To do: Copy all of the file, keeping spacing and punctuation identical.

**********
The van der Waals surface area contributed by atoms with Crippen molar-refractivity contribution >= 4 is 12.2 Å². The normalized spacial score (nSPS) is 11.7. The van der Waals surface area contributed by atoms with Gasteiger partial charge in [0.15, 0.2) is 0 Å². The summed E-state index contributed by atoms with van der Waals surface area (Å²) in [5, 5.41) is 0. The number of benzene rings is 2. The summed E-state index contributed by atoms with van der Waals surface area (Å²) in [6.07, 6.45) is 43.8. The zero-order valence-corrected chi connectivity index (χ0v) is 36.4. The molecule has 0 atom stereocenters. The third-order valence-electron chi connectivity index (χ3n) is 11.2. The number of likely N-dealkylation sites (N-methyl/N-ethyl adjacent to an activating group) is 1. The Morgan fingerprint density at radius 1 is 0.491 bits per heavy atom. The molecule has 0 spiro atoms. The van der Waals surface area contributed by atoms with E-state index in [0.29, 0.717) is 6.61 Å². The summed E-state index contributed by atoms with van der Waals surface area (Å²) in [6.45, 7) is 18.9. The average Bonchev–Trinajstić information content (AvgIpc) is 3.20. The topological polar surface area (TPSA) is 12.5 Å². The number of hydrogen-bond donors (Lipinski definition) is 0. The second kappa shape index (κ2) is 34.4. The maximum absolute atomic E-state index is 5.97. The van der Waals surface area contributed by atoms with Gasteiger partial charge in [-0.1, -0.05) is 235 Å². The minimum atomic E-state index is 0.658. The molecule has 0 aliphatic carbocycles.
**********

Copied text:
The van der Waals surface area contributed by atoms with Crippen molar-refractivity contribution >= 4 is 12.2 Å². The normalized spacial score (nSPS) is 11.7. The van der Waals surface area contributed by atoms with Gasteiger partial charge in [0.15, 0.2) is 0 Å². The summed E-state index contributed by atoms with van der Waals surface area (Å²) in [5, 5.41) is 0. The number of benzene rings is 2. The summed E-state index contributed by atoms with van der Waals surface area (Å²) in [6.07, 6.45) is 43.8. The zero-order valence-corrected chi connectivity index (χ0v) is 36.4. The molecule has 0 atom stereocenters. The third-order valence-electron chi connectivity index (χ3n) is 11.2. The number of likely N-dealkylation sites (N-methyl/N-ethyl adjacent to an activating group) is 1. The Morgan fingerprint density at radius 1 is 0.491 bits per heavy atom. The molecule has 0 spiro atoms. The van der Waals surface area contributed by atoms with E-state index in [0.29, 0.717) is 6.61 Å². The summed E-state index contributed by atoms with van der Waals surface area (Å²) in [6.45, 7) is 18.9. The average Bonchev–Trinajstić information content (AvgIpc) is 3.20. The topological polar surface area (TPSA) is 12.5 Å². The number of hydrogen-bond donors (Lipinski definition) is 0. The second kappa shape index (κ2) is 34.4. The maximum absolute atomic E-state index is 5.97. The van der Waals surface area contributed by atoms with Gasteiger partial charge in [-0.1, -0.05) is 235 Å². The minimum atomic E-state index is 0.658. The molecule has 0 aliphatic carbocycles.